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  • NUEVA SAN SALVADOR, or Santa Tecla, the capital of the department of La Libertad, Salvador; on the railway between San Salvador (10 m.

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  • The town was founded in 1854, and intended to replace the capital, San Salvador, which was ruined by an earthquake in that year but soon afterwards rebuilt.

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  • Nueva San Salvador is an attractive town with a large and growing trade.

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  • Salvador >>

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  • In 1897 the state joined the Greater Republic of Central America, established in 1895 by Honduras, Nicaragua and Salvador, but dissolved in 1898.

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  • The investigations made by Dr Walter Lehmann in Central America (1907-1909), prove that these Mexican elements were extended through Guatemala, Salvador, a small part of Nicaragua (the territory of the Nicaraos) and on several places in the peninsula of Nicoya (Costa Rica) amongst the autochthonous Chorotega or Mangue.

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  • It is an error of the Spanish authorities to pretend that the Pipil civilization in Guatemala and Salvador is not older than the time of King Ahuitzotl (c. 1482-1486).

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  • The language spoken by the Pipils of Salvador (Balsam Coast) is a very old dialect of the Mexican language of the highland of Mexico.

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  • Dr Lehmann's archaeological and linguistic researches, especially in Salvador and Nicaragua, also enabled him to prove another very important fact, viz.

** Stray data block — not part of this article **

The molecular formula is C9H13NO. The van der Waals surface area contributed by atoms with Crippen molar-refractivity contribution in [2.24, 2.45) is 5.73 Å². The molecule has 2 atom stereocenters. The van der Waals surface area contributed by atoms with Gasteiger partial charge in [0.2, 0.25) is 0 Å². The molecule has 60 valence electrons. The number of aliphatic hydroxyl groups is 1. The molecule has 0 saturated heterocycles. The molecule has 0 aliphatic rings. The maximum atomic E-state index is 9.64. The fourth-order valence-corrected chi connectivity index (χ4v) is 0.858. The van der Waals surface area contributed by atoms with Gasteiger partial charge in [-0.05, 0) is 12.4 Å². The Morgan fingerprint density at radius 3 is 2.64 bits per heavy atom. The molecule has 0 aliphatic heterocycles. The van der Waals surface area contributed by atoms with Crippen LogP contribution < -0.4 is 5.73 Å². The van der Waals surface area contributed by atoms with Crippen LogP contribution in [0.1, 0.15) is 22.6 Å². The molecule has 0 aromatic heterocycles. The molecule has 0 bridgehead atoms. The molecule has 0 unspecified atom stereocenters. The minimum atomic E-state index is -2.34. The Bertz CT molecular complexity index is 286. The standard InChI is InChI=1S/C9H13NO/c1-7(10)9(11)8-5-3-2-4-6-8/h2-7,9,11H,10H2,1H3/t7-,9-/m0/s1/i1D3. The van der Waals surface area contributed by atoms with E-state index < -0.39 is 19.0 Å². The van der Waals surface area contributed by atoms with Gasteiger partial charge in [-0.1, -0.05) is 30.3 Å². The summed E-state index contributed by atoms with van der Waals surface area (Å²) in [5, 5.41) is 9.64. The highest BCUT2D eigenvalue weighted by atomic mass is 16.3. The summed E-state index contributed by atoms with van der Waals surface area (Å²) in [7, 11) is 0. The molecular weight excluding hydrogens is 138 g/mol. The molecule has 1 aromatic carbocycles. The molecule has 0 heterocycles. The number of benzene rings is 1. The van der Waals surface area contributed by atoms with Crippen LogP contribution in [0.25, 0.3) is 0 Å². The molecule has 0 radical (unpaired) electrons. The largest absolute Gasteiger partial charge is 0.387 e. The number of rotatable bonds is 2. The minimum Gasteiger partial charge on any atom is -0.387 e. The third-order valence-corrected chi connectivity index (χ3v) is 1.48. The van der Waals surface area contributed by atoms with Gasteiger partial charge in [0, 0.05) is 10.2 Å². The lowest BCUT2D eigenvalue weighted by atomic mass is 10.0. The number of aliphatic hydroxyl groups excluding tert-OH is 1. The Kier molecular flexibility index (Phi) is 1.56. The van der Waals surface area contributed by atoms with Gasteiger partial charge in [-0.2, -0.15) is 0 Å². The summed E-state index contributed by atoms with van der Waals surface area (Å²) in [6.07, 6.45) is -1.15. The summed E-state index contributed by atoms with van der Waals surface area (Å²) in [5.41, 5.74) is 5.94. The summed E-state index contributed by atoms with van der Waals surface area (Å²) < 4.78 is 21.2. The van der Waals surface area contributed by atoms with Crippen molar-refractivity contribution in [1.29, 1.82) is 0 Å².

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  • The archaeological and linguistic evidence proves also that a great part of Salvador and Honduras was once occupied by peoples of the Maya race - Pokomam, Chorti and perhaps other unknown tribes.

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  • It is noteworthy that archaeological objects of the type characteristic of northern Honduras (Ulloa Valley) have been found on the Pacific coast of Salvador.

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  • A strange stone sculpture of the so-called Chac-Mol type, known before only from the country of the Tarascs, from Tlaxcala and Chichen Itza, was discovered in Salvador (Ahuachapan).

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  • is the Matagalpan, now extinct in Nicaragua, and nearly identical with the Matagalpan is the language spoken by the Indians of Cacaopera in Salvador (Ultra-Lempa territory).

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  • This fact is proved by the names of some places in Salvador, e.g.

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  • It may be possible either that these tribes are the autochthonous inhabitants who dwelt in Guatemala, Salvador, Honduras and Nicaragua before the immigration of the prehistoric Maya peoples; or else that they invaded this region after it had been deserted by a prehistoric oriental branch of the Maya family.

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  • The Chorotega race had its centre in Nicaragua (Pacific coast) and at one time extended thence as far as Guanacaste (Costa Rica); at another time it extended as far as Honduras (actual department of Choluteca) and into eastern Salvador as far as the state of Chiapas in Mexico, where the Chorotega penetrated amongst the Mixe.